Tuesday, August 30, 2011

Spotlight Author with Cherry Adaire

Welcome Cherry to Micole Writes Romance. I’m so excited that you are here with us to announce and celebrate the release of your latest book RIPTIDE. Can you share a little bit about this book with us?

Hi Micole, and thanks for inviting me.

RIPTIDE is the second in my Cutter Cay series. Middle brother Nick is working a salvage off the coast of the Canary Islands, but he makes a detour to Morocco to do a favor for a friend. While he’s in disguise, a woman approaches the group of men he’s with, and asks to be taken to the his ship the Scorpion. Thinking he’ll easily give her the slip, Nick is not a happy camper when pain in his ass Princess Gabriella Visconti show’s up unannounced the next day.

Nick was a lot of fun to write. He’s not called Spock by his family and friends for nothing! Uncommunicative, he keeps his thoughts and feelings close to his chest. Even more so on this salvage because he’s playing a dangerous cat and mouse game by smuggling uncut diamonds onboard.

Gabriella Visconti is the perfect foil for him. She’s determined to get a refund on the money her brother foolishly invested in the Cutter’s salvage business. She’s fun, opinionated and volatile, and refuses to take no for an answer. Uh-oh!

Of course sparks fly. 

One of the things I really loved while writing RIPTIDE was that I got to revisit a place near and dear to my heart; the island of Marrezo.
I invented Marrezo on a long (and smoky!) flight home from Italy many years ago. I fell in love with the country, and wrote (my first published book) The Mercenary – LONG HAND- on the plane.

When I wanted a spicy heroine with a temperament opposite Nick’s I gave him a long lost Italian princess, with very American sensibilities. Put together a hot-blooded woman, and an uncommunicative man well versed in masking his emotions and sparks fly. I hope these two are as much fun for people to read as they were for me to write.

What are you working on now?

I’m writing AFTERGLOW which is the second book in my LODESTONE series. (No, Gideon Stark is not the hero – just sayin’!) It’s a fun, fast and furious chase across Europe with two intriguing characters, and I’m having a blast seeing what they do next. 

What do you think makes your writing unique?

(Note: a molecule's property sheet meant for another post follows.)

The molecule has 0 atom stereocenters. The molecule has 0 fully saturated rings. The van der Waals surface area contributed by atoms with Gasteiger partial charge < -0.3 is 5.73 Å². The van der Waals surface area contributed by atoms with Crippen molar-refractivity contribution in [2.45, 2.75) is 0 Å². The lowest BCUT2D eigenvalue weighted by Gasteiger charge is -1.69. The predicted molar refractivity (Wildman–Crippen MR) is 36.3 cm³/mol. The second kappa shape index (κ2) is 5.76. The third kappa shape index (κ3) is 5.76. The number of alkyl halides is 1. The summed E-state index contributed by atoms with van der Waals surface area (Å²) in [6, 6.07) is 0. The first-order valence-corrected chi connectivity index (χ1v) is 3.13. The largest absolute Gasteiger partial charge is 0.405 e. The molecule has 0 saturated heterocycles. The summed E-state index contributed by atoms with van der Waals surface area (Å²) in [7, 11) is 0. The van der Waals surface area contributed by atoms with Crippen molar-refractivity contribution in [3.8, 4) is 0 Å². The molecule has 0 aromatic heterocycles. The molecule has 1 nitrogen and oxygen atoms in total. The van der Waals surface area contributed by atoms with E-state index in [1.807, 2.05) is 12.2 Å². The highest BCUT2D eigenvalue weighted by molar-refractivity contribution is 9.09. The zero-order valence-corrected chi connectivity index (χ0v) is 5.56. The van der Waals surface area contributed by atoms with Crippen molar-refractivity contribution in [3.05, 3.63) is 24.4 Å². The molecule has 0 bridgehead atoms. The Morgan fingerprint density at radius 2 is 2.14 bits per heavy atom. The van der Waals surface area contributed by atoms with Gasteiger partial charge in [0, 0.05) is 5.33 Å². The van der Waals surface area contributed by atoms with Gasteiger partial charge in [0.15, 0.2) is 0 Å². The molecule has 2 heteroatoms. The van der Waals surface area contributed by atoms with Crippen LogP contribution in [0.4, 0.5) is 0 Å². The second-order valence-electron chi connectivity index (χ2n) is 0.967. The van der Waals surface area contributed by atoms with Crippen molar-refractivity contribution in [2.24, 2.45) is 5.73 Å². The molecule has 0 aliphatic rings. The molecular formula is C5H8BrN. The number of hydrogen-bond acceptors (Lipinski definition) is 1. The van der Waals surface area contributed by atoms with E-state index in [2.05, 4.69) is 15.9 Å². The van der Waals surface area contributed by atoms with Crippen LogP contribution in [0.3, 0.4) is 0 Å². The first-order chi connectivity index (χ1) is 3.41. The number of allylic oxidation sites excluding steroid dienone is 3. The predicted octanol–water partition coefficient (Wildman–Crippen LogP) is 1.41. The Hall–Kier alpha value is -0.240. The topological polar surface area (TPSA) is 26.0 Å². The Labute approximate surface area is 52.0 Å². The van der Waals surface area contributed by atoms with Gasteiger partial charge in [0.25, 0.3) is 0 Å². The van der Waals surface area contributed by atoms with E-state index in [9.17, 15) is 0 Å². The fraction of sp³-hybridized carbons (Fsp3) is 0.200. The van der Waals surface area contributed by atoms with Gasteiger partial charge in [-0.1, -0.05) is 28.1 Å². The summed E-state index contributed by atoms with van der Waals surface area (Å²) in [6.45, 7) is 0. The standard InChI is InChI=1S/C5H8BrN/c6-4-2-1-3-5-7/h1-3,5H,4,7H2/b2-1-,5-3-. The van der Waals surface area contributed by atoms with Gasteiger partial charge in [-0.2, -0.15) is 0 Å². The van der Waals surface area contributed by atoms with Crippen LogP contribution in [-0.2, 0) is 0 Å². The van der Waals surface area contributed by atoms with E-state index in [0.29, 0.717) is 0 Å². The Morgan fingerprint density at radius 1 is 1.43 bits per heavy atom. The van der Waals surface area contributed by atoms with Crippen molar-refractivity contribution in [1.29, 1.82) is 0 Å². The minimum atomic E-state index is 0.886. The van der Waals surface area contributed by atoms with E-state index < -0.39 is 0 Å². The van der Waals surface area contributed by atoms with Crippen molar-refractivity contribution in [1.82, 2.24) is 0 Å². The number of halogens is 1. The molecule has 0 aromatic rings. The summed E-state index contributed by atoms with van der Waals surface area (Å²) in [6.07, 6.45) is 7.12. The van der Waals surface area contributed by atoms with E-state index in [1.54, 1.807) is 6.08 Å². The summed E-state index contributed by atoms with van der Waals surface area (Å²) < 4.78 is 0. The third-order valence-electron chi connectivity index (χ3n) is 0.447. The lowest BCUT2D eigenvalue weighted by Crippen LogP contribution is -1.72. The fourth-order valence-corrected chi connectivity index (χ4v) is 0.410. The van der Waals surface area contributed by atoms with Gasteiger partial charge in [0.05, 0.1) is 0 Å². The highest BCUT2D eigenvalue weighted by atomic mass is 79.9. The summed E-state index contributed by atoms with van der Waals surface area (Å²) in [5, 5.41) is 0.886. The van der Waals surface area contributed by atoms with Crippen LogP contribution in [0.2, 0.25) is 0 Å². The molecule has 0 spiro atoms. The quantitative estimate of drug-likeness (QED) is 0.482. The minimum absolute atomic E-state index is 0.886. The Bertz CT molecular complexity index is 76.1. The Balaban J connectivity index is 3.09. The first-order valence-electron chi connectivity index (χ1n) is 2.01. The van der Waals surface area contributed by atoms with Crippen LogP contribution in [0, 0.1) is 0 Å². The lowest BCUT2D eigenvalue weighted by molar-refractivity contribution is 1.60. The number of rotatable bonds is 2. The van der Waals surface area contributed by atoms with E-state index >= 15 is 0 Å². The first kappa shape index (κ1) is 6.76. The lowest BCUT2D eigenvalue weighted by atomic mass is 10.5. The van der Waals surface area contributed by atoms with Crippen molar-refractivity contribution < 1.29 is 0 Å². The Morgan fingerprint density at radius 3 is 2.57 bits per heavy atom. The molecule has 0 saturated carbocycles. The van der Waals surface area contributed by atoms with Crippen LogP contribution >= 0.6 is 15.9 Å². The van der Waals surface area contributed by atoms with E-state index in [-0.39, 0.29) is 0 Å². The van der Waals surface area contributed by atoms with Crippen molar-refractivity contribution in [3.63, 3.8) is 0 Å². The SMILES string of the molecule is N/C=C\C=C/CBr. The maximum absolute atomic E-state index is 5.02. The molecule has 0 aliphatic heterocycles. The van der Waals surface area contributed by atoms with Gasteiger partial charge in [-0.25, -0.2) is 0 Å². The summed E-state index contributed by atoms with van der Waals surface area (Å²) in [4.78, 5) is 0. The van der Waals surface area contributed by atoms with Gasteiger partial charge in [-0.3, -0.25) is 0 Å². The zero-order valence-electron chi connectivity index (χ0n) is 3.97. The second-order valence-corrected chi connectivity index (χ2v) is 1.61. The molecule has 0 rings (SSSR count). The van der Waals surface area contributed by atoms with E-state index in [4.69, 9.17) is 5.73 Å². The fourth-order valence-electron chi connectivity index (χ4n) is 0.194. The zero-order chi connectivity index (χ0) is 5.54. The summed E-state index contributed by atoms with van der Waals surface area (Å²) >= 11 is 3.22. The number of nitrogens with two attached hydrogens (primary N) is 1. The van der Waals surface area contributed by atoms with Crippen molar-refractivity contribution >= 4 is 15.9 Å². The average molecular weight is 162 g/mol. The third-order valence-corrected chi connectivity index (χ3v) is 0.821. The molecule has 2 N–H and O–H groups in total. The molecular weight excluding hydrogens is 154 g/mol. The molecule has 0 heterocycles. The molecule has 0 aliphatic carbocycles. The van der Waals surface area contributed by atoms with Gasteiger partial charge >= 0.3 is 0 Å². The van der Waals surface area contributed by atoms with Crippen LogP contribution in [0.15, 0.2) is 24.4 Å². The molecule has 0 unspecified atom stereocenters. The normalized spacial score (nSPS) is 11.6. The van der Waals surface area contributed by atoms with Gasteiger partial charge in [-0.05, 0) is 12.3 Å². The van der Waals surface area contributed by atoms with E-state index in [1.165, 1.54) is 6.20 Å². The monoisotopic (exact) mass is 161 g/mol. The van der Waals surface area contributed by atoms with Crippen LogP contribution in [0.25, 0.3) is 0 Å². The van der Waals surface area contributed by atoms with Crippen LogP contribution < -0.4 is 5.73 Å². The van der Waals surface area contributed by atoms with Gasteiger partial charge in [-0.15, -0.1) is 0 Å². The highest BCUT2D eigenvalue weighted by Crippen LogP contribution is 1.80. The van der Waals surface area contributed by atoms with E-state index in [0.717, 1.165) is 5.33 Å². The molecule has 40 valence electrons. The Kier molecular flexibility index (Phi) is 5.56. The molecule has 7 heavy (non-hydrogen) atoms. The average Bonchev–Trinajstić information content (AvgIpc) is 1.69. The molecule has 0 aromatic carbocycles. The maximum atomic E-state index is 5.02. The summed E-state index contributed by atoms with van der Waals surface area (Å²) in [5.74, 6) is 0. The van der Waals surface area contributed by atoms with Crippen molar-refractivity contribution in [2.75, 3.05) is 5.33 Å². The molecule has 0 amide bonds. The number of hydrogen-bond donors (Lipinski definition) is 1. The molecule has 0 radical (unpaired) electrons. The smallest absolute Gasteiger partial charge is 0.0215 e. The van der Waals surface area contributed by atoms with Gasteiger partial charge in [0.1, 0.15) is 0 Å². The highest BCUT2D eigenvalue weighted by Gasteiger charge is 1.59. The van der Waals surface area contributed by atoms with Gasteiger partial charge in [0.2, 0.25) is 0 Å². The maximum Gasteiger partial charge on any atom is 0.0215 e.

My books are a little tongue-in-cheek, a little over the top. A lot larger than life action adventures. I love writing running-chasing-falling-down-wild monkey-sex-shooting-running-chasing-loving-wild monkey sex-happy endings. Maybe people love reading running-chasing-falling down-wild monkey sex-shooting-running-chasing-loving-wild monkey sex-happy endings?

Every author that I have spoken to has their own writing process. Some spend weeks working on character building charts. Some use post it notes to plot their entire book. Other’s pull pictures from magazines and make a story board of sorts. What is your writing process and how long would you say it takes you when a new idea is sparked from sketching out the details to getting to THE END?

I spend several weeks plotting (3M company LOVES me, I buy at least half the PostIt notes sold in the US! (ok not literally, but I do have every color they make. lol) I spent two to three weeks building my characters, plotting and doing the initial research. Then I’m ready to rock and roll.

Being an author comes with its fare share of joys and disappointment whether you are just starting or you have been in this business for many years. All of us need advice no matter where we are at on this journey. What is the most valuable piece of advice that you have received through out your writing career that you would like to pass along to other authors out there?

Most valuable piece of advice given to me? Give yourself permission to write crap – as long as it’s on the page it can be cleaned up later! (I have this PostIt note stuck on my monitor!)

My advice to other writers? Sit your butt in the chair and write. Have a career plan (yes, even if you haven’t sold yet.) Stay focused on what you want. Don’t look at what other people have or where they are in their career, you’ll be doomed for disappointment. We each have our own journeys. Like fingerprints, no two writing careers are the same. And once published, don’t read your own reviews! If they’re great we believe them. If they suck you not only believe them, you remember that crappy review forever!

Out of all of your books, which one would you say is your favorite? And why?

THE MERCENARY because it was my first, and we always remember our first.  But I think our books are like kids. (Sometimes messy, expensive to raise until we sell them (the book, not the children lol) and time-consuming! Lol) All different and loved in their own way. I can’t think of any job I’d love more than this. Every day is an adventure and a thrill a minute. Even the most mundane tasks associated with being an author are better than just about any job out there.

What type of hero do you find irresistible?

Tall, dark, and rich. (Hey! This is my hero and my heroes are never poor! Lol) He has to have an ethical compass, a sense of humor (even if sometimes it’s well hidden!) and know his way around a woman’s body as well as he knows his way around weapons. 

When you aren’t writing steaming hot romances what do you do in your spare time?